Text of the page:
High Class Junk
"Junk Man" (Bartholomew)
Dave Bartholomew, Broadmoor 101, 1967
Twenty years after trumpeter Dave Bartholomew began his run as New Orleans’ premier bandleader, talent scout, producer, arranger and songwriter, the salad days of the music business were essentially over for him. Since the late 1940’s he had worked as Imperial Records’ main man in the Crescent City, producing virtually all of Fats Domino’s sessions as well as cutting records on many other local and national artists.
But, by the early 1960’s, Fats’ new records were no longer hitting, and neither were Imperial singles Bartholomew produced for Earl King, Frankie Ford, Snooks Eaglin, Huey Smith and the Clowns, and Shirley and Lee, fine as many of them were. Then, in 1963, a succession of surprising moves helped close the book on Bartholomew’s preeminence. First of all, Fats did not renew his contract with Imperial, signing instead with ABC-Paramount. As a result, Imperial’s owner, Lew Chudd, sold the Los Angeles-based company to a group that also owned Liberty Records; and Bartholomew chose not to stay with the new Imperial. Meanwhile, Domino, his long-time main focus and songwriting partner, was shunted off to Nashville by ABC for a lackluster few years of recording. Bartholomew continued working off and on as Fats’ bandleader on the road while still making a fine royalty income from his impressive song catalog. In 1967, the semi-retired Bartholomew decided to start his own record label, so he could continue to dabble casually in the business, naming it Broadmoor, after an established Mid-City New Orleans neighborhood.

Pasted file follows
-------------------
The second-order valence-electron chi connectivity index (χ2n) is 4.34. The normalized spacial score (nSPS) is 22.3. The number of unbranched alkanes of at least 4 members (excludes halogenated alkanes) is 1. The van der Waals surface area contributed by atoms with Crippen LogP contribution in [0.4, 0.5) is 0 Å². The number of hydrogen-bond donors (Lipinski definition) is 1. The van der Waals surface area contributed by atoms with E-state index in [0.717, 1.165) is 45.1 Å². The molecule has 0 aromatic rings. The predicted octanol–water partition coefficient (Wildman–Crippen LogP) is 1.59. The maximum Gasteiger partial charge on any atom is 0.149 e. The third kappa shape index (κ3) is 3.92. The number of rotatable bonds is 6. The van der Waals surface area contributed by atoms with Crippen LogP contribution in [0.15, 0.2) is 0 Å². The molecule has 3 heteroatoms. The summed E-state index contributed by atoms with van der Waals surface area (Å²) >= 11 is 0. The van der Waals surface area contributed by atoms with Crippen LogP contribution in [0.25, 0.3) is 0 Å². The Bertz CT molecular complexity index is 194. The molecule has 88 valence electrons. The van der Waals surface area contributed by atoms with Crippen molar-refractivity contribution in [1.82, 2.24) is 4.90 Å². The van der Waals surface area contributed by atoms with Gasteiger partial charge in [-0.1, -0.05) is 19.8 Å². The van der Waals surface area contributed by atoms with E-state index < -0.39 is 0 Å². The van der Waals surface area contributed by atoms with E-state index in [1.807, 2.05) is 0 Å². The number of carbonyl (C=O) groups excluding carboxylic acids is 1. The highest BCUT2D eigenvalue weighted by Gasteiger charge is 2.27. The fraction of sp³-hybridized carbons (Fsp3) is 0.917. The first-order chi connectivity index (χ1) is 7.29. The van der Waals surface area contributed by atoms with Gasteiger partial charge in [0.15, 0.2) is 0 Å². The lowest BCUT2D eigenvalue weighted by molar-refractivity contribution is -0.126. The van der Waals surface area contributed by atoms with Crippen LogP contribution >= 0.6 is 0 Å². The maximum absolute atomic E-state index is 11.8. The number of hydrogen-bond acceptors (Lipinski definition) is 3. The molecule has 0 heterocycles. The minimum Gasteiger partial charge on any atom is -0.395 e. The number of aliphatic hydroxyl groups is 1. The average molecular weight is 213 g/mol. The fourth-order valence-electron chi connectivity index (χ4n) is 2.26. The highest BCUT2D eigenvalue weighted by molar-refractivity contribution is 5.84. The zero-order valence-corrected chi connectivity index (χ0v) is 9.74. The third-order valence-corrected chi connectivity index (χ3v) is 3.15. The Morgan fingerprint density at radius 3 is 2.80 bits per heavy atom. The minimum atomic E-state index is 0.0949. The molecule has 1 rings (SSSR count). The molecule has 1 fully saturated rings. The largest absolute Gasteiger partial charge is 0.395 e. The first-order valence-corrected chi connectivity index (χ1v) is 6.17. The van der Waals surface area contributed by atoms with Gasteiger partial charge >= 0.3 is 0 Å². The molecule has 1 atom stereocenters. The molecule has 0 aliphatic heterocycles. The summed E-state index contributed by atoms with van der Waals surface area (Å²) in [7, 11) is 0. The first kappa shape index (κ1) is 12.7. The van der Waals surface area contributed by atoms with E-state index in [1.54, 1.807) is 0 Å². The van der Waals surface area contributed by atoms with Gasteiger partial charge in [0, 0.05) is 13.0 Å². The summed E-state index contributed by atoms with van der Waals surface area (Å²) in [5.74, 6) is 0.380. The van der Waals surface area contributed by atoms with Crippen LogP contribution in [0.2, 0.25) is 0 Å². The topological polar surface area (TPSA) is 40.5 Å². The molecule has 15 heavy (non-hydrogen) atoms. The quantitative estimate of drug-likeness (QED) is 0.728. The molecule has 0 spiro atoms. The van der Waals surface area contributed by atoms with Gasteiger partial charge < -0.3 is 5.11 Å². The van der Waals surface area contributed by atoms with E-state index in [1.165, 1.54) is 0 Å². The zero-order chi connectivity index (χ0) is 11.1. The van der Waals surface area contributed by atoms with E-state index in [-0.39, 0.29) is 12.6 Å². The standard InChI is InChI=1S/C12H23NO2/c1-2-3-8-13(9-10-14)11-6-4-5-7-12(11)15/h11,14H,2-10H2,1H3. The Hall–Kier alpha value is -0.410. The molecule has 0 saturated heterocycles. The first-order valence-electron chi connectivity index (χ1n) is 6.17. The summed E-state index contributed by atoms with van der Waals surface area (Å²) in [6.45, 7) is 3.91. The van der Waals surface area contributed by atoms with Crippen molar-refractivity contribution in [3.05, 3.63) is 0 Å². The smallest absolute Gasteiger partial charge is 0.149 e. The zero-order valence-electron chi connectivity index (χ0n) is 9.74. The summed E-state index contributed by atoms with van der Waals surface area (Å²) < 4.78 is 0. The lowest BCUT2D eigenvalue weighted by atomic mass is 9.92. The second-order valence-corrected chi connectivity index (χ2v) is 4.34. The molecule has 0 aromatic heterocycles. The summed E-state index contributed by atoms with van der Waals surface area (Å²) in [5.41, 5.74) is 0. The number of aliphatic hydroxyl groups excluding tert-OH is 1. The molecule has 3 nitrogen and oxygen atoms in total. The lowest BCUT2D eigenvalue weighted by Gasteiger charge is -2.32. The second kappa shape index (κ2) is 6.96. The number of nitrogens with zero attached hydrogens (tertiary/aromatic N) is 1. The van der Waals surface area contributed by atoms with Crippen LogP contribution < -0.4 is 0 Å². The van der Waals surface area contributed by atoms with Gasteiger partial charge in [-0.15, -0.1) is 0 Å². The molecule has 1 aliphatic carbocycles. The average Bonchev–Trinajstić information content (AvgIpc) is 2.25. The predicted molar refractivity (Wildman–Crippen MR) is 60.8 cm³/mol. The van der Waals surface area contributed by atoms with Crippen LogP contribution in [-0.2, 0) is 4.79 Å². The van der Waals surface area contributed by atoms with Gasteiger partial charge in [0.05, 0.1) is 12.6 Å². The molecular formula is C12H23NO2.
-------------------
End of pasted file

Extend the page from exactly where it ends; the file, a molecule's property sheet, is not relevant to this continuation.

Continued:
He inaugurated the label by releasing his recordings of “Junk Man” b/w “Hey-Hey”, along with co-vocalist Fats Matthews, whose group, The Hawks, had worked with the producer back in the early 1950’s. Both sides, written by Bartholomew, were strong musically, rocking along atop syncopated drum grooves, most probably laid down by the ever-funky Smokey Johnson. But the single was a commercial non-starter, as were the nearly dozen others the label released on artists such as Leonard Lee (formerly of Shirley and Lee) and Charles Brimmer during its brief two year run. Bartholomew even convinced Fats Domino, who was between deals, to record two singles for the label; but neither the enjoyable “Work My Way Up Steady” b/w “The Lady In Black” nor its follow-up caught any kind of action either. So, Bartholomew quietly let Broadmoor slide, and did not record again until putting out a traditional jazz album in the early 1980’s and making an enjoyable comeback CD, New Orleans Big Beat, with his re-vamped big band in 1998.
He continued touring with Fats for many years and has played Jazzfest in New Orleans occasionally with the big band. I’ve been fortunate to have seen several of those sets in recent years. While awesome, they were made more amazing by the fact that the bandleader was an octogenarian. As I have pointed out previously, before Allen Toussaint came into his own in the early 1960’s, Dave Bartholomew was untouched as the predominant behind the scenes force in New Orleans music. He stayed that way because he had a great ear for what the public liked, he demanded the best of his musicians and singers, he stayed true to the New Orleans sound he helped popularize, and he was a wise businessman. So, it’s ironic that one track on his last 45 was “Junk Man", since this classy, successful gentleman definitely never dealt in that commodity in the real world.